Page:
Recent comments from Commissioner Tim Bechtol praising the Hancock County ADAMHS board’s efforts to cure drug addicts reflect an incomplete understanding of those activities.
We all believe that curing addiction is an admirable goal, albeit an intractable problem. So why do we continue to throw virtually all our resources at curing addicts when actual results produced are largely negative?
A truly effective cure has thus far eluded us as we watch the problem grow ever larger.
Let’s not kid ourselves into thinking that our offers of help and support to those seeking recovery will remove this problem from our midst.
It is time to shift gears into prevention mode. We must redirect available resources away from wasteful, inefficient and unsuccessful feel-good activities and focus instead on prevention.
A good beginning might be dealing harshly with people who choose to sell drugs. Better law enforcement will require a reallocation of funding for police and renewed dedication from the courts. Bust them, fine them, jail them and they will stay away.
Other measures such as border control, needed changes to prescription guidelines and the related pharma pipeline, school-sponsored seminars for parents and kids can all help.
Our city and county government can take the lead by refocusing on prevention methods and redirecting funds accordingly. A local blue ribbon advisory commission might just be the place to begin. How about it, commissioners?
Tom Quarrie
president, Save Our Neighborhoods

The Courier’s View (Viewpoint, March 10) is an excursion into liberal lala land where inclusion and political correctness trump rational thought and truth.
The Freedom of Religion Foundation is an atheist activist organization intent on removing any reference to God from America, and we have already allowed that to happen to a large extent. The mere threat of a lawsuit from such organizations multiplies their influence in our society well beyond what their small number of supporters would normally dictate.
The law of the land, despite those who claim otherwise through revisionist history, is based upon Christian principles and no one is harmed or treated unfairly by applying those principles to all citizens.
The resurrection of Jesus Christ from the dead changed the course of world history. That single event causes division in the world between those who choose to accept Christ and those who choose to follow the ways of this world without recognition or regard for the existence of a spiritual realm we refer to as Heaven.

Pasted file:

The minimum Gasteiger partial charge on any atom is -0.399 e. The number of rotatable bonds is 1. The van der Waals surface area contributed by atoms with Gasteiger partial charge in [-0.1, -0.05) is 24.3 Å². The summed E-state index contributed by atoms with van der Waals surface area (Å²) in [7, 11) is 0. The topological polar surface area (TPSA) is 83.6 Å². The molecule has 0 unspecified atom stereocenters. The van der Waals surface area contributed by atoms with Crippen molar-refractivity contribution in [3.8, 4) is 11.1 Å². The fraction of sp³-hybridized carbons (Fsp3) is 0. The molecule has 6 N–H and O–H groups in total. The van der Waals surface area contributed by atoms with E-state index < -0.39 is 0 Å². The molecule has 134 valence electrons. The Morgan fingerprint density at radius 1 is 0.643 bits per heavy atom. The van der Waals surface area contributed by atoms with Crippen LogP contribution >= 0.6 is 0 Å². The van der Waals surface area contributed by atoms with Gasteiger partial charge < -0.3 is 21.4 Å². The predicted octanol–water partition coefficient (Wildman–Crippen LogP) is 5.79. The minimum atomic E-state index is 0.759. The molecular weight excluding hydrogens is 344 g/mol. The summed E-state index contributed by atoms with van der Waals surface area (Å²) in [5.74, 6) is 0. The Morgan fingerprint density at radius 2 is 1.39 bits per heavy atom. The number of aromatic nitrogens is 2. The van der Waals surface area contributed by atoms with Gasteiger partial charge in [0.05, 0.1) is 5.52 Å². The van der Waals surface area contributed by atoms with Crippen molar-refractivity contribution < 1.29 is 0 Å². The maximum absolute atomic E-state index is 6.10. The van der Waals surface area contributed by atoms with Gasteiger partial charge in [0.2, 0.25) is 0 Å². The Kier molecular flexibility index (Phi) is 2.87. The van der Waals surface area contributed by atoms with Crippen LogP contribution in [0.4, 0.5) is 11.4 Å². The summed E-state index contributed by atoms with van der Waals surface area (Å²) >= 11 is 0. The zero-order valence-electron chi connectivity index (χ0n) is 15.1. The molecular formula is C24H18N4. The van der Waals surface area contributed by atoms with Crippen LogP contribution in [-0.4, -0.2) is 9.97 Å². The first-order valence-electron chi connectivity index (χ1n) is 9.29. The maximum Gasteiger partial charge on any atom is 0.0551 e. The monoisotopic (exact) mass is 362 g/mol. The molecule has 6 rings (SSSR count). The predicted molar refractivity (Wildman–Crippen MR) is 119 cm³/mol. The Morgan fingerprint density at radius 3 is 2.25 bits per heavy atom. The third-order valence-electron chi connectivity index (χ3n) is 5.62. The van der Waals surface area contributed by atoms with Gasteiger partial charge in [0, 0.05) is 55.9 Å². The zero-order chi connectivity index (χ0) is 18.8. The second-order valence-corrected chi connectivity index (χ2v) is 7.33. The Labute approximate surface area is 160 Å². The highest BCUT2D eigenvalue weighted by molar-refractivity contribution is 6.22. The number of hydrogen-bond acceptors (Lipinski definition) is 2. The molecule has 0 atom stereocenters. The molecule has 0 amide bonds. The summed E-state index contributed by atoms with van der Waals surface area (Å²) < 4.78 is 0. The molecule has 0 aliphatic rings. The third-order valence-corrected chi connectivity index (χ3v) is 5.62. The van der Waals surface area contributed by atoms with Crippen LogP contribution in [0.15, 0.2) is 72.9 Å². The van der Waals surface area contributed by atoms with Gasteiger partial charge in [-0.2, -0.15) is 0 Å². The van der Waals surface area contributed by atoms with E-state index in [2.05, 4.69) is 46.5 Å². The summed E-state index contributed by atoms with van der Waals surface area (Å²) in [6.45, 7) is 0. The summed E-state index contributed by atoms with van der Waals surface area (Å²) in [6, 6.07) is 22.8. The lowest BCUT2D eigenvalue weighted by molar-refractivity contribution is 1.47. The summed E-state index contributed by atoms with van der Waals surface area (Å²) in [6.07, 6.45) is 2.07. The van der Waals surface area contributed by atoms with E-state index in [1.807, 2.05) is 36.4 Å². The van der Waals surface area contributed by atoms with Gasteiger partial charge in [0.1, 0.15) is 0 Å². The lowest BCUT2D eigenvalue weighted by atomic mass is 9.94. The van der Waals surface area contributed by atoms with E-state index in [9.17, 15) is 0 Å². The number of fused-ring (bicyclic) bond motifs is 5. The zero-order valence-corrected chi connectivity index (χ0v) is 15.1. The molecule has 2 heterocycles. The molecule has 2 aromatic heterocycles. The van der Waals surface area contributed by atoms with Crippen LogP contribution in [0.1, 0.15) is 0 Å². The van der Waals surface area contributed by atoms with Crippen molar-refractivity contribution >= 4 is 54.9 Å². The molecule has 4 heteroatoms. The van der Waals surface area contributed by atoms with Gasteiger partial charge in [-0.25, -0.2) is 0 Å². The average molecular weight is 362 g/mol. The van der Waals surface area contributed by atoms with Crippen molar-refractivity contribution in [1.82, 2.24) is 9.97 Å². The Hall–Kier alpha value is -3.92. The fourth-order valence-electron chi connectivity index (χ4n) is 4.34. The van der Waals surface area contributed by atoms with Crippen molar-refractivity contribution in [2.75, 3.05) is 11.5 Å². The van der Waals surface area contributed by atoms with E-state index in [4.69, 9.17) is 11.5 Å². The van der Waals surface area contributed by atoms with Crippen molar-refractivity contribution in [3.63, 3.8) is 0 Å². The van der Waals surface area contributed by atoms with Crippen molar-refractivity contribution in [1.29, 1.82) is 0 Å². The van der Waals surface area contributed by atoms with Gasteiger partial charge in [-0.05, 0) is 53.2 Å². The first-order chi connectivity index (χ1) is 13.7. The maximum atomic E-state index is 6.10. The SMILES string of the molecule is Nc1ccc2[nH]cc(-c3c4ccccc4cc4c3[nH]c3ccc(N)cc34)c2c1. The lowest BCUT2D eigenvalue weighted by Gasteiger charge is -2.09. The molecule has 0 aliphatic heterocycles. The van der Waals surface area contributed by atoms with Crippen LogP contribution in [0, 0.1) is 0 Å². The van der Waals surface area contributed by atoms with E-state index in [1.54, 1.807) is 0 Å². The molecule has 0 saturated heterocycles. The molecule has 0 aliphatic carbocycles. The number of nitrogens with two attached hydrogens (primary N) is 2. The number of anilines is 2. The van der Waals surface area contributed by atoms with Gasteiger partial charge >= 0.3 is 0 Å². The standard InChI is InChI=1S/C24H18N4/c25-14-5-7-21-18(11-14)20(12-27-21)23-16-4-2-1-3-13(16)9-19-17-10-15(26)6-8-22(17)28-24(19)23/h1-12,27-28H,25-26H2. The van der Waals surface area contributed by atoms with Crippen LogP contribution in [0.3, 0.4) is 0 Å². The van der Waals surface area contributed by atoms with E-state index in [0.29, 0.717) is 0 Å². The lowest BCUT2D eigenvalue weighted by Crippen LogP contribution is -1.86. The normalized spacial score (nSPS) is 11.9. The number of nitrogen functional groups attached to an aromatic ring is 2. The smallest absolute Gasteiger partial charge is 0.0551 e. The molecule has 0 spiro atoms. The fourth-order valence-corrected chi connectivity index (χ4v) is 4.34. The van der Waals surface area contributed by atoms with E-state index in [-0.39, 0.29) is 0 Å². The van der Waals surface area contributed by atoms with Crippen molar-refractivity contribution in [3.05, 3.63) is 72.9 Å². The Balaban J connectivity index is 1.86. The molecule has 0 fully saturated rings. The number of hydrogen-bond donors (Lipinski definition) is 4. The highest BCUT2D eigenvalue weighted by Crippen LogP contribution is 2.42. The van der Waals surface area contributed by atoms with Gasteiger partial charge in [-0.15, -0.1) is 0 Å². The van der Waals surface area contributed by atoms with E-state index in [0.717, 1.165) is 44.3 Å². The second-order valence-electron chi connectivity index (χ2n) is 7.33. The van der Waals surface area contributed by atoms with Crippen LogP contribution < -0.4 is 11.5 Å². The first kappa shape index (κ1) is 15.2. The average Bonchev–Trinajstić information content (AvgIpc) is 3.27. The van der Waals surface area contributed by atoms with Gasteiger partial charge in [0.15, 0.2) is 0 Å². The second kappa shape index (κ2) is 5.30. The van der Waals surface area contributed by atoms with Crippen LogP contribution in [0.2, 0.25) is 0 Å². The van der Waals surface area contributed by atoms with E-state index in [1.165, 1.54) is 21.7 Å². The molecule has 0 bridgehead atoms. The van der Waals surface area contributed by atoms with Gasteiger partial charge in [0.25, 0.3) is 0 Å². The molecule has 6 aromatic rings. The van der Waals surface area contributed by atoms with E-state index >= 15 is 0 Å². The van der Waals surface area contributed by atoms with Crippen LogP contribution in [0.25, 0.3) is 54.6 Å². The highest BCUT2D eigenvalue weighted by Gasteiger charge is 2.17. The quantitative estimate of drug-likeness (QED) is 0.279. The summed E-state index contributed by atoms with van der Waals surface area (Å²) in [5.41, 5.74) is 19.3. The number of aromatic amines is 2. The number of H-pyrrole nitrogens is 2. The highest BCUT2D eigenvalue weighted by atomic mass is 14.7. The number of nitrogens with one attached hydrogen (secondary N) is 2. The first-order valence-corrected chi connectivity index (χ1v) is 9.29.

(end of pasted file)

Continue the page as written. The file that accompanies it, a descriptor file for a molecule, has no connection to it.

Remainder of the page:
The philosophy of many in our “so-called” modern society is that all religions and beliefs are equal and all lead to Heaven which relies on the fallacy that truth is relevant. Truth is truth and does not derive from whatever you happen to believe at some particular point.
America and even the city of Findlay has a right to its own distinct culture based upon the predominant makeup of its citizenry. Findlay’s conservative and religious history is to be embraced, not destroyed by a minority who wishes it was different. There are plenty of places in this country where I would not choose to live because of their belief system and that is called choice.
Tolerance and acceptance are two entirely different issues. I can tolerate beliefs contrary to my own but I resent the idea that I must accept and embrace those beliefs. Tolerance is a two-way street. It only works if both sides practice it equally.
Larry Richards

People agreeing with the religious mural located in the Findlay Municipal Building and/or those preaching Christianity in The Courier’s letters to the editor miss the point.
Self-professed Christians take advantage of Christian privilege and its benefits. This comes from the belief that America was founded on Christianity rather than morals, values and beliefs of many religions and non-religions.
Christian privilege leads to members of non-religions and other religions becoming outsiders through religious discrimination and/or oppression.
Christianity is now less a religious faith following Jesus’ teachings about social justice for the benefit of humanity, and more about gaining political influence. Cheapening Christianity for political gain disrespects the Gospel.
Many Christians now judge a person’s worthiness based on self-sufficiency and wealth. Christians should be more concerned with putting Christ back in Christianity and churches than putting Christ back in schools and politics.
Empty pews in America is evidence that politicized religion obstructs ministering to others.
Religions, non-religions and government should be treating others with kindness and compassion; taking care of the elderly and sick; ensuring people have enough food and health care; and getting a good education.
Social democracy isn’t a government model. It is an economic and civilized model. Each of us should be looking out for the welfare for others, especially by giving aid to the poor and those unable to care for themselves.
The Establishment Clause and the Free Exercise Clause were drafted in response to the constitutional framers’ (Christians and non-Christians) desire to protect members of religious minorities.
The Establishment Clause focuses on prohibiting government actions that create, support, or endorse an official national religion. The Free Exercise Clause focuses on the harmful effects government actions may have on the freedom of an individual’s religious beliefs or practices.
In my opinion, the Judeo-Christian mural and scripture in the Findlay Municipal Building supports and endorses the Judeo-Christian religion.
The municipal building needs to model a diverse environment. An environment with a blend of ethnic and cultural art and furnishings showing mutual respect of diversity in our community.
Don Iliff